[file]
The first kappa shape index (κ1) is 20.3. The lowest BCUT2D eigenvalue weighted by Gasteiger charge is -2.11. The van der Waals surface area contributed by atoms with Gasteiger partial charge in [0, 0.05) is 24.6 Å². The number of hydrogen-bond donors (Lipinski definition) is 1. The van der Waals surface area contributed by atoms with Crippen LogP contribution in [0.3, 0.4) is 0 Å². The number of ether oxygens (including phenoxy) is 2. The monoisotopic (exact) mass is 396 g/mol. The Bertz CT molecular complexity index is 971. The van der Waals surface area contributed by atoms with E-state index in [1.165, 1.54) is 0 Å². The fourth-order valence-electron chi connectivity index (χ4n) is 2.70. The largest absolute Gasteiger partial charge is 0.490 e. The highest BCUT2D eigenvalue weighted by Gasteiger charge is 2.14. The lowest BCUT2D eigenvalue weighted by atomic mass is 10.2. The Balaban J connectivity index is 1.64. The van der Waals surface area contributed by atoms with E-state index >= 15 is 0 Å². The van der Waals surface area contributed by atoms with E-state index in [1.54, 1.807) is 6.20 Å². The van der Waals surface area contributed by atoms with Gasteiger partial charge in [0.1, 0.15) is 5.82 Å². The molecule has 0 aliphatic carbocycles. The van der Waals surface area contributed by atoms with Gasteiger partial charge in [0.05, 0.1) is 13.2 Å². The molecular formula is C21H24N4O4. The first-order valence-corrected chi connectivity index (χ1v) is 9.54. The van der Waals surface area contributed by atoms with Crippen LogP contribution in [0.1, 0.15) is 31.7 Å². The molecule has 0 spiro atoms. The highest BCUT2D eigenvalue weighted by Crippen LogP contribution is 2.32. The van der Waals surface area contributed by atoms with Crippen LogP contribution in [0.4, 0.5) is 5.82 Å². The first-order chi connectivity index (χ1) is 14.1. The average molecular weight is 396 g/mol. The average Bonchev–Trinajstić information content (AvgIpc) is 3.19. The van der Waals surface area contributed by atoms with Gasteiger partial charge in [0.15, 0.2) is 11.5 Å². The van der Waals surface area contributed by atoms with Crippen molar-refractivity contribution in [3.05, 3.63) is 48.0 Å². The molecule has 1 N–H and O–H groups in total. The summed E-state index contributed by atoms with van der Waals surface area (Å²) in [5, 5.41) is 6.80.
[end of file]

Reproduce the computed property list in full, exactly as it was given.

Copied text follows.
The first kappa shape index (κ1) is 20.3. The lowest BCUT2D eigenvalue weighted by Gasteiger charge is -2.11. The van der Waals surface area contributed by atoms with Gasteiger partial charge in [0, 0.05) is 24.6 Å². The number of hydrogen-bond donors (Lipinski definition) is 1. The van der Waals surface area contributed by atoms with Crippen LogP contribution in [0.3, 0.4) is 0 Å². The number of ether oxygens (including phenoxy) is 2. The monoisotopic (exact) mass is 396 g/mol. The Bertz CT molecular complexity index is 971. The van der Waals surface area contributed by atoms with E-state index in [1.165, 1.54) is 0 Å². The fourth-order valence-electron chi connectivity index (χ4n) is 2.70. The largest absolute Gasteiger partial charge is 0.490 e. The highest BCUT2D eigenvalue weighted by Gasteiger charge is 2.14. The lowest BCUT2D eigenvalue weighted by atomic mass is 10.2. The Balaban J connectivity index is 1.64. The van der Waals surface area contributed by atoms with E-state index >= 15 is 0 Å². The van der Waals surface area contributed by atoms with E-state index in [1.54, 1.807) is 6.20 Å². The van der Waals surface area contributed by atoms with Gasteiger partial charge in [0.1, 0.15) is 5.82 Å². The molecule has 0 aliphatic carbocycles. The van der Waals surface area contributed by atoms with Gasteiger partial charge in [0.05, 0.1) is 13.2 Å². The molecular formula is C21H24N4O4. The first-order valence-corrected chi connectivity index (χ1v) is 9.54. The van der Waals surface area contributed by atoms with Crippen LogP contribution in [0.1, 0.15) is 31.7 Å². The molecule has 0 spiro atoms. The highest BCUT2D eigenvalue weighted by Crippen LogP contribution is 2.32. The van der Waals surface area contributed by atoms with Crippen LogP contribution in [0.4, 0.5) is 5.82 Å². The first-order chi connectivity index (χ1) is 14.1. The average molecular weight is 396 g/mol. The average Bonchev–Trinajstić information content (AvgIpc) is 3.19. The van der Waals surface area contributed by atoms with Gasteiger partial charge in [0.15, 0.2) is 11.5 Å². The van der Waals surface area contributed by atoms with Crippen molar-refractivity contribution in [3.05, 3.63) is 48.0 Å². The molecule has 1 N–H and O–H groups in total. The summed E-state index contributed by atoms with van der Waals surface area (Å²) in [5, 5.41) is 6.80.